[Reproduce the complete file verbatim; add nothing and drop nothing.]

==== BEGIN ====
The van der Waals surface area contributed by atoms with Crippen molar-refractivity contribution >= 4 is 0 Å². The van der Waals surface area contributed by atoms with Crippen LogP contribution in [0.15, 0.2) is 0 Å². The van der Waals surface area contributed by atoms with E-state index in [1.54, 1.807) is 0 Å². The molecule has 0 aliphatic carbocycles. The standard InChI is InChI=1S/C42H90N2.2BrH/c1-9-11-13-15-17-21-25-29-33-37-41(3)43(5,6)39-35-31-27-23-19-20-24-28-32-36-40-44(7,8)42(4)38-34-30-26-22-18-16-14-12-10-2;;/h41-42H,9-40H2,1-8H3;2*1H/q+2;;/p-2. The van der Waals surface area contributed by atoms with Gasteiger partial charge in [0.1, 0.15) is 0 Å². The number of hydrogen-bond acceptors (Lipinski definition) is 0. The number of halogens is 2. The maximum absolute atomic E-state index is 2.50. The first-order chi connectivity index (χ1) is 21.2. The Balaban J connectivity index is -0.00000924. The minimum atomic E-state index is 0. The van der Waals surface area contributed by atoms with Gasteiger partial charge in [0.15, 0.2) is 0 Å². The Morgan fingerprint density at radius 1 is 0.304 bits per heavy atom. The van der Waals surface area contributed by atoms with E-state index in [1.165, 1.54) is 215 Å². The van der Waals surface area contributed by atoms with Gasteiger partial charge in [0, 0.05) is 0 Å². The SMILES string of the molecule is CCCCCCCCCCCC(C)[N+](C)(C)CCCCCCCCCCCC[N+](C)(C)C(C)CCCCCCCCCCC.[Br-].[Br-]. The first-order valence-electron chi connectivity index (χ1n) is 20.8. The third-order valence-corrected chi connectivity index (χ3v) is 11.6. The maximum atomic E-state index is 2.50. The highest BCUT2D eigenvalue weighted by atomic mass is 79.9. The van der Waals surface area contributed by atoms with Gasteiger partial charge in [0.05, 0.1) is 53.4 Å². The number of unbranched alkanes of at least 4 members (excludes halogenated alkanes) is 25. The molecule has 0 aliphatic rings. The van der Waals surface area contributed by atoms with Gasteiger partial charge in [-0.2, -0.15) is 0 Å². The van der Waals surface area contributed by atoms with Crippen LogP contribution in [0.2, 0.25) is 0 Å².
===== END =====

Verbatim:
The van der Waals surface area contributed by atoms with Crippen molar-refractivity contribution >= 4 is 0 Å². The van der Waals surface area contributed by atoms with Crippen LogP contribution in [0.15, 0.2) is 0 Å². The van der Waals surface area contributed by atoms with E-state index in [1.54, 1.807) is 0 Å². The molecule has 0 aliphatic carbocycles. The standard InChI is InChI=1S/C42H90N2.2BrH/c1-9-11-13-15-17-21-25-29-33-37-41(3)43(5,6)39-35-31-27-23-19-20-24-28-32-36-40-44(7,8)42(4)38-34-30-26-22-18-16-14-12-10-2;;/h41-42H,9-40H2,1-8H3;2*1H/q+2;;/p-2. The van der Waals surface area contributed by atoms with Gasteiger partial charge in [0.1, 0.15) is 0 Å². The number of hydrogen-bond acceptors (Lipinski definition) is 0. The number of halogens is 2. The maximum absolute atomic E-state index is 2.50. The first-order chi connectivity index (χ1) is 21.2. The Balaban J connectivity index is -0.00000924. The minimum atomic E-state index is 0. The van der Waals surface area contributed by atoms with Gasteiger partial charge in [0.15, 0.2) is 0 Å². The Morgan fingerprint density at radius 1 is 0.304 bits per heavy atom. The van der Waals surface area contributed by atoms with E-state index in [1.165, 1.54) is 215 Å². The van der Waals surface area contributed by atoms with Gasteiger partial charge in [0, 0.05) is 0 Å². The SMILES string of the molecule is CCCCCCCCCCCC(C)[N+](C)(C)CCCCCCCCCCCC[N+](C)(C)C(C)CCCCCCCCCCC.[Br-].[Br-]. The first-order valence-electron chi connectivity index (χ1n) is 20.8. The third-order valence-corrected chi connectivity index (χ3v) is 11.6. The maximum atomic E-state index is 2.50. The highest BCUT2D eigenvalue weighted by atomic mass is 79.9. The van der Waals surface area contributed by atoms with Gasteiger partial charge in [0.05, 0.1) is 53.4 Å². The number of unbranched alkanes of at least 4 members (excludes halogenated alkanes) is 25. The molecule has 0 aliphatic rings. The van der Waals surface area contributed by atoms with Gasteiger partial charge in [-0.2, -0.15) is 0 Å². The van der Waals surface area contributed by atoms with Crippen LogP contribution in [0.2, 0.25) is 0 Å².